Price: $1,699.00

Course Number: 1022
Length: 2 Days
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Risk Management Training

Anything that an organization does to try and manage risk is generally considered a step in the right direction.

Normally this begins with risk identification – the charting of risks in a way that allows organizations to identify the more common and serious risks so that they know the areas to which they need to commit resources.

Identifying risks in business decisions is much the same as with the process of identifying any risk. The key is to be thorough and use all the sources available. These risks can be prioritized and mapped in the same way as all other risks.

Often risk is broken down into two general terms:

Speculative Risk — Risks where the possible outcomes are either a loss, profit or status quo. It includes things like stock market investments and business decisions such as new product lines, new locations, etc.

Pure Risk — Risks where the possible outcomes are either a loss or no loss. It includes things like fire loss, a building being burglarized, having an employee involved in a motor vehicle accident, etc.

Organizations that have embraced a risk management culture are often at odds on how much to spend on risk management. The process enterprises undertake to identify and mitigate risk should incorporate business considerations from the very beginning, so proper analysis of the risk management program and associated expense can take place.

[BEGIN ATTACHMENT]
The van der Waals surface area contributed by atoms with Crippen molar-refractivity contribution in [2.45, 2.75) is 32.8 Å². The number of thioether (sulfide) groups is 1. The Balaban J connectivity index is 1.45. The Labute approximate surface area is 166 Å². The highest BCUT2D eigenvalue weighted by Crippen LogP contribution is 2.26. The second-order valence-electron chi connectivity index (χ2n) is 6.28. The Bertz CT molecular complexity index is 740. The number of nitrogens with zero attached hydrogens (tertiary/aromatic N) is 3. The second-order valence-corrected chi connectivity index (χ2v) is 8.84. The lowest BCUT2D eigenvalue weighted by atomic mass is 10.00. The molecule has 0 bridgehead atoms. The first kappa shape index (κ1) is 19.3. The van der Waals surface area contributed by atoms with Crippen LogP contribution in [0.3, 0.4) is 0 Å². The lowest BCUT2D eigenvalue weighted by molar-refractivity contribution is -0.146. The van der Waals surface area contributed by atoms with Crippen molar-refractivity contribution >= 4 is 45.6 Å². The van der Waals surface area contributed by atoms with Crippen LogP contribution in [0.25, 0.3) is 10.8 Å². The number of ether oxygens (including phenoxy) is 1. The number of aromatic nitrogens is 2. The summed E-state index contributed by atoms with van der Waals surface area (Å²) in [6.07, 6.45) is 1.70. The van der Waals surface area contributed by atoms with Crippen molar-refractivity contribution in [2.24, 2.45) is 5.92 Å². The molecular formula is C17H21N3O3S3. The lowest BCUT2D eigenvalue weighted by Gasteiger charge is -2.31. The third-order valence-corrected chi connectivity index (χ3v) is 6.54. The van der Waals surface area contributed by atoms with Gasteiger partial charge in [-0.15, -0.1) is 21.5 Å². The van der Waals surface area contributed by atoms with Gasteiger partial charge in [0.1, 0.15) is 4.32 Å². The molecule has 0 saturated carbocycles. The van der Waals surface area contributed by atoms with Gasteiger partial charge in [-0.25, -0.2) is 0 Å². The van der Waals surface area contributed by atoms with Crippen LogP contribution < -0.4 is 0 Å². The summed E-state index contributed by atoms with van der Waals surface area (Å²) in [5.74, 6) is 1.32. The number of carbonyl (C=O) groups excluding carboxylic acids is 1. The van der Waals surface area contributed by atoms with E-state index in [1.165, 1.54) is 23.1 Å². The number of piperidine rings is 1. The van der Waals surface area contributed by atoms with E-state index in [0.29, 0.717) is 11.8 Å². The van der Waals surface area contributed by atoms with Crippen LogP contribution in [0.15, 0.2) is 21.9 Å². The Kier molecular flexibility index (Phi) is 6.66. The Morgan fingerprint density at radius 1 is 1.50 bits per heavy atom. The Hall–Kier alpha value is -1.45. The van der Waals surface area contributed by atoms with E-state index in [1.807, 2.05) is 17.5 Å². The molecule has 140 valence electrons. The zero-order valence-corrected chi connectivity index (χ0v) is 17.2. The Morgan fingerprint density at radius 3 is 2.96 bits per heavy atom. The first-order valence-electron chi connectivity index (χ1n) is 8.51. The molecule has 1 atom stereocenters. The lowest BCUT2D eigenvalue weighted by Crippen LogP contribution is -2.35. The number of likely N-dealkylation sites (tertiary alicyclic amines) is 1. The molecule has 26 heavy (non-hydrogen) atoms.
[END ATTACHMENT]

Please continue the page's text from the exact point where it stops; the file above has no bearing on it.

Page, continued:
Risk management is often thought of as a process involving various steps: risk identification, risk analysis, risk prioritization, risk assignment, risk response and monitoring the risk.

Arguably, the most important steps in the process are identifying and analyzing risk. Identifying risk involves communicating with a wide spectrum of individuals associated with your organization – team members, colleagues and stakeholders. Look both forward and backward. That is, imagine the project in progress. Think of the many things that can go wrong. Note them. Do the same with historical data on past projects.

Drill down to the root cause to see if the risk is one that will have the kind of impact on your project that needs identifying.

Analyzing risk is hard. It often seems like there is never enough information you can gather. Of course, a lot of that data is complex, but most industries have best practices, which can help you with your analysis. There is no one best way to analyze risk, but a combination qualitative and quantitative approaches is a good start. Risk factors are often determined by now the risk impacts your project across a variety of metrics.

Risk Management Training Course by Tonex

Risk management is a critical area in corporate investment and finance. This course covers framework, methods, and practice risk management across industries through real case studies. Concise and comprehensive, it covers both the theoretical underpinnings of risk management, as well as practical techniques for coping with financial challenges.

This Course Will Help:

  • Broaden your perspective to better understand your organization’s vulnerabilities and protect it from disruptive events.